Moffatt and Gatiss have served us up a world where plots and on-screen CGI trickery almost fall over themselves to scream, 'look! I'm being clever!', whether it's with animated texts popping up in the air or via whip smart scripts that combined humour with the most important sleight of hand needed in a detective thriller: subtle exposition. In all three parts of this second series, original plots were hinted at just enough to make the connoisseur chuckle (The Speckled Band became the Speckled Blonde, the appearance of the deerstalker - although in the books Holmes never wore one), recurring jokes rewarded the regular viewer (ie: the constant denial of Holmes and Watson's homosexuality) and above all none of the details were over-explained, although a certain amount of plausibility was maintained. After all: Sherlock is nothing if not the very embodiment of rationalism versus superstition. But that isn't to say that our modernised titular hero had no soul or even any desires.
Take another look at that opening paragraph. Conan Doyle's original existed in a different era: one that worshipped the rational above all. Adler is admired more than other females because Holmes was bested by her; ultimately by escaping with her (unused) blackmail material and with a new husband, to boot. Interestingly, the character of Irene Adler has been used time and again by those who sought to extend the franchise, as a cypher for the one woman (THE Woman) who could get to Holmes' heart. Billy Wilder's The Private Life Of Sherlock Holmes is probably the most famous example. But in the most recent incarnation the power play is markedly shifted.
Putting aside recent attempts to brand Moffatt's treatment of Adler as a lesbian dominatrix as sexist, the episode featuring Sherlock's encounter with a woman who doesn't bore him (the one quality he abhors in all of humanity) takes a new turn with the old plot device. Here Sherlock's admiration quickly turns into something approaching mystification. To all intents and purposes, lovelorn, following her supposed death, on hearing that she still lives he literally floats down Baker Street to his front door. We see the one thing that Conan Doyle's hero never displayed - he's confused; dumbfounded at the effect of another human on his world.
But that's not to say that only one episode was sexy. Episode two's take on the Hound of The Baskervilles (plural hounds in this case) was spiced up by default, not only by Watson's chatting up technique, but also by the mere presence of Russell Tovey, BBC Three shorthand for desirability (although his 'stunned taxi with its doors open' act does nothing for me). It wasn't quite as alluring, but luckily the biggest guns were reserved for the finale. Andrew Scott's Jim Moriarty chewed scenery but made something of a mark by luring Sherlock, not with his very own viciously camp charms, but by appealing to Holmes' greatest love... himself.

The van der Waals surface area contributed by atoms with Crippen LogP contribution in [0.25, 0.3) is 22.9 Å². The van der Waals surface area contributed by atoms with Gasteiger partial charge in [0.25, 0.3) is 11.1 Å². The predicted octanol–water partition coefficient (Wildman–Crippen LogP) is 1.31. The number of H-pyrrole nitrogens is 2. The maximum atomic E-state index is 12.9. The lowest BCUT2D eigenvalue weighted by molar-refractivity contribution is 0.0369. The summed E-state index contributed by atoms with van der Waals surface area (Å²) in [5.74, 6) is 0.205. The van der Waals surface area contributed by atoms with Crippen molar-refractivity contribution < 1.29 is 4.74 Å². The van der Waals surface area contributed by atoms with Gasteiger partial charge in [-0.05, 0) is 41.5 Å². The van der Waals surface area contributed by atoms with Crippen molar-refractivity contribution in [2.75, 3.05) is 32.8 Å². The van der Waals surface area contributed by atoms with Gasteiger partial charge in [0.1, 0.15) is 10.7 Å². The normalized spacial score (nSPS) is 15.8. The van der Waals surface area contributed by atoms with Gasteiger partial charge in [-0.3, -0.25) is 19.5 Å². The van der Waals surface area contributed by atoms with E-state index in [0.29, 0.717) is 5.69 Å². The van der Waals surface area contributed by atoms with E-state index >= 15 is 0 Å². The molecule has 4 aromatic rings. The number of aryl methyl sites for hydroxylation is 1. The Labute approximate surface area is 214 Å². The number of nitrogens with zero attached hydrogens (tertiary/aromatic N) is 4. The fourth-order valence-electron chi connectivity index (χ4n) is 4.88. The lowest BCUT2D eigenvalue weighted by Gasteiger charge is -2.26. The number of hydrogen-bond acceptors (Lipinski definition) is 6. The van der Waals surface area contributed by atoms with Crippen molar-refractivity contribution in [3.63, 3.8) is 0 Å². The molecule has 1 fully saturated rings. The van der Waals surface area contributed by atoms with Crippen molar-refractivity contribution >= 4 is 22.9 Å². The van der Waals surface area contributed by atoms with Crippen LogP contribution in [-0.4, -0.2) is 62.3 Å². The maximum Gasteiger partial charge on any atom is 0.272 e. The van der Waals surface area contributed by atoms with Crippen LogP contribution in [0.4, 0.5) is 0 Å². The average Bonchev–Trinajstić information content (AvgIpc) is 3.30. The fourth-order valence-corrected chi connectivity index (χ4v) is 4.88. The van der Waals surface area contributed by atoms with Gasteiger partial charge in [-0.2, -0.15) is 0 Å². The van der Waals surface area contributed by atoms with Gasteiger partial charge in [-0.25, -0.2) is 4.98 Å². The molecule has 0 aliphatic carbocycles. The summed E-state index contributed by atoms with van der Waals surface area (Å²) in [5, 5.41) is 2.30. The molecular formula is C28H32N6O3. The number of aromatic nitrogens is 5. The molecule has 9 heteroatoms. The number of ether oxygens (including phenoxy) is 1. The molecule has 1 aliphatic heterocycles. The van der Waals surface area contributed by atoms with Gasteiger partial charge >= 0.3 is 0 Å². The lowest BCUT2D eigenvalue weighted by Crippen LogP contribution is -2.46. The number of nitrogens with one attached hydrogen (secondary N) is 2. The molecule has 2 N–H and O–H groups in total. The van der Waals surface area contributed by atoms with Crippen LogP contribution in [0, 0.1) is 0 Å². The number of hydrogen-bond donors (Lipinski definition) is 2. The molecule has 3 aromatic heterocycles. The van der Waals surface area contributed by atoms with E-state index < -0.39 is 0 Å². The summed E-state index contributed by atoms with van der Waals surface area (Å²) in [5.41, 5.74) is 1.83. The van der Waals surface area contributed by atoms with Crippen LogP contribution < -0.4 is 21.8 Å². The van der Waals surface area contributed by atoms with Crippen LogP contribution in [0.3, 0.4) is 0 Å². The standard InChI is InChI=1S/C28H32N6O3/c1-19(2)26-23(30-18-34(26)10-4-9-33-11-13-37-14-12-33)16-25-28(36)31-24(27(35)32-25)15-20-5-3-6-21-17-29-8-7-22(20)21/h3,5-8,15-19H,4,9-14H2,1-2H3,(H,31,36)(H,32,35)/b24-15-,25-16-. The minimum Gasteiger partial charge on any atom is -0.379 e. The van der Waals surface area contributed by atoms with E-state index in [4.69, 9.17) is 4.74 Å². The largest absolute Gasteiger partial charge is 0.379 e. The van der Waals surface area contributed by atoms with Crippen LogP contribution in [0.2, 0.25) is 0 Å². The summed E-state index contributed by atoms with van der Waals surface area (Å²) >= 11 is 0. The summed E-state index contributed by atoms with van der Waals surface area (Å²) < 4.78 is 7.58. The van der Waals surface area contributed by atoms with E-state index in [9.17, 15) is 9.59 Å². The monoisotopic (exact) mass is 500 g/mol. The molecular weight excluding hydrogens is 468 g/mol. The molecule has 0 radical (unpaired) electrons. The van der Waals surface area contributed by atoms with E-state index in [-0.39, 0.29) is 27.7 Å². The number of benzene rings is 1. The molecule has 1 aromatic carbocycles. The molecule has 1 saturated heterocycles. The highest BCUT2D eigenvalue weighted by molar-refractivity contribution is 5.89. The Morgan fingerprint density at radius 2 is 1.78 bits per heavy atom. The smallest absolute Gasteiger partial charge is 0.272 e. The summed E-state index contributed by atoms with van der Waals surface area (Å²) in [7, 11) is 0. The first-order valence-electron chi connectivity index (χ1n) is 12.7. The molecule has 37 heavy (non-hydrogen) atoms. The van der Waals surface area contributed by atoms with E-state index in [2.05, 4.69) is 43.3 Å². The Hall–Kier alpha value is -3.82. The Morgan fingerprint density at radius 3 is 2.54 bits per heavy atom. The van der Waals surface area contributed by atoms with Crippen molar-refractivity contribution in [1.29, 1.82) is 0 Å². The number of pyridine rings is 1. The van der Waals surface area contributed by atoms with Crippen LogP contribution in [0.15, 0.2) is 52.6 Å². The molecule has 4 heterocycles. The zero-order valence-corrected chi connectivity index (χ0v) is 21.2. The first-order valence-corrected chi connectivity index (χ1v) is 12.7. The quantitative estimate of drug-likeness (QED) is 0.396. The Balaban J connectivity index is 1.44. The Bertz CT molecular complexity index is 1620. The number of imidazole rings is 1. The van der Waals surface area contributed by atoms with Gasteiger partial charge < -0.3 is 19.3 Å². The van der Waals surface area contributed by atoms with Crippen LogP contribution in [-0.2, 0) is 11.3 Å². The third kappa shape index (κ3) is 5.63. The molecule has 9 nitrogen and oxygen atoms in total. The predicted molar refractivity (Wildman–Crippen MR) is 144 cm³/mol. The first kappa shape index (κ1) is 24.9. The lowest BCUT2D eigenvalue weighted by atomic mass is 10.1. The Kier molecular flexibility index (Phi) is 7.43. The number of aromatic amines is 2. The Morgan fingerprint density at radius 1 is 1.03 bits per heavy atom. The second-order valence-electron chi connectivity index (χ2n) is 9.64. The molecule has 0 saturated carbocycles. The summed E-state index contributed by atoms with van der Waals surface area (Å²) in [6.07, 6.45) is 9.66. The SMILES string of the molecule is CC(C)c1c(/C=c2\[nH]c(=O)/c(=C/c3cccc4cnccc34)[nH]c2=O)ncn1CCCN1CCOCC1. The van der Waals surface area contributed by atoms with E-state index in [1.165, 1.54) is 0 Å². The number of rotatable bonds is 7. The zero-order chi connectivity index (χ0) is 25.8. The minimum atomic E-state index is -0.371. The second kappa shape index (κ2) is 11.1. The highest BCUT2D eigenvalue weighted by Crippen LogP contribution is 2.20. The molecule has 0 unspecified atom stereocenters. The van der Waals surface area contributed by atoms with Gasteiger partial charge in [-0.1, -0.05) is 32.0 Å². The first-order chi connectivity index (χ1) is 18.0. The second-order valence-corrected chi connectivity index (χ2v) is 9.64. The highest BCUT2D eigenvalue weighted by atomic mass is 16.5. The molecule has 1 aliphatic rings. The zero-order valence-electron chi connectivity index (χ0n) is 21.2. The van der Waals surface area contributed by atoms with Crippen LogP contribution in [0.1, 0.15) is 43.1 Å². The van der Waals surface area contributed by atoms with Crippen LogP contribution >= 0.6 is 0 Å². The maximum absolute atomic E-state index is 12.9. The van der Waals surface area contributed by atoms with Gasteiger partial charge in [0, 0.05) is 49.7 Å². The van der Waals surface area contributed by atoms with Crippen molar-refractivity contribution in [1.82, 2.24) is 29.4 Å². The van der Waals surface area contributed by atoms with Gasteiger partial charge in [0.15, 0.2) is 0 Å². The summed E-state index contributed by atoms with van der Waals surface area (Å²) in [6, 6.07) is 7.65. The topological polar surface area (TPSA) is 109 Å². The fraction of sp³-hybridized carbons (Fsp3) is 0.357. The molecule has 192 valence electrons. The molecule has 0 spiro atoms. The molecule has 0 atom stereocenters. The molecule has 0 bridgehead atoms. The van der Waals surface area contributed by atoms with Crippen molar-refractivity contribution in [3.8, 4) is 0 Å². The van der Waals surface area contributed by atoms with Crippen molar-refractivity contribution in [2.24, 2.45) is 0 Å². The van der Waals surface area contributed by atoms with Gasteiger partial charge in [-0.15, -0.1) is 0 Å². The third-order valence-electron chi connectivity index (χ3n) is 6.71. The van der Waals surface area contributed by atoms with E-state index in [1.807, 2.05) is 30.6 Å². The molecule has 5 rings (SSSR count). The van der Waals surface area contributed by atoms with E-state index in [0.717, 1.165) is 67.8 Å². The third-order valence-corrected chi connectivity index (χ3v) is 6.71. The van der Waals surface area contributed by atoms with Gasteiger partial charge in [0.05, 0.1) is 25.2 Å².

While it could also be argued that the trio of Moriarty, Watson and Holmes made up a very palpable male love-triangle, ultimately Holmes' downfall was effected by the one thing that was obvious all along: his narcissism. How he loved to show off. It is a portrait of a man who needs unconditional admiration from the whole world but saves the messy stuff for his own head. Moriarty's lustful defrocking of the genius says more about the arch-criminal's need to get his attention, but in the end, as Sherlock (MORE SPOILER ALERTS) watches Watson cry at his graveside, it becomes apparent that other's love for him is merely baffling; for no one loves Sherlock quite as much as Sherlock.
The fact that I've expended several hours and some paltry brain power on a mere detective series confirms to me that this was great telly and superb drama. Benedict Cumberbatch, Martin Freeman and Andrew Scott all shone, although on second viewing I found Lara Pulver's Adler somewhat more stilted than it previously appeared. I must have been somehow distracted...
And that's exactly why Moffatt and Gatiss deserve our thanks. In using such subterfuge, distractions and trickery, they're easily the equal of Moriarty himself. Brainy, sexy nerds. I look forward to series three.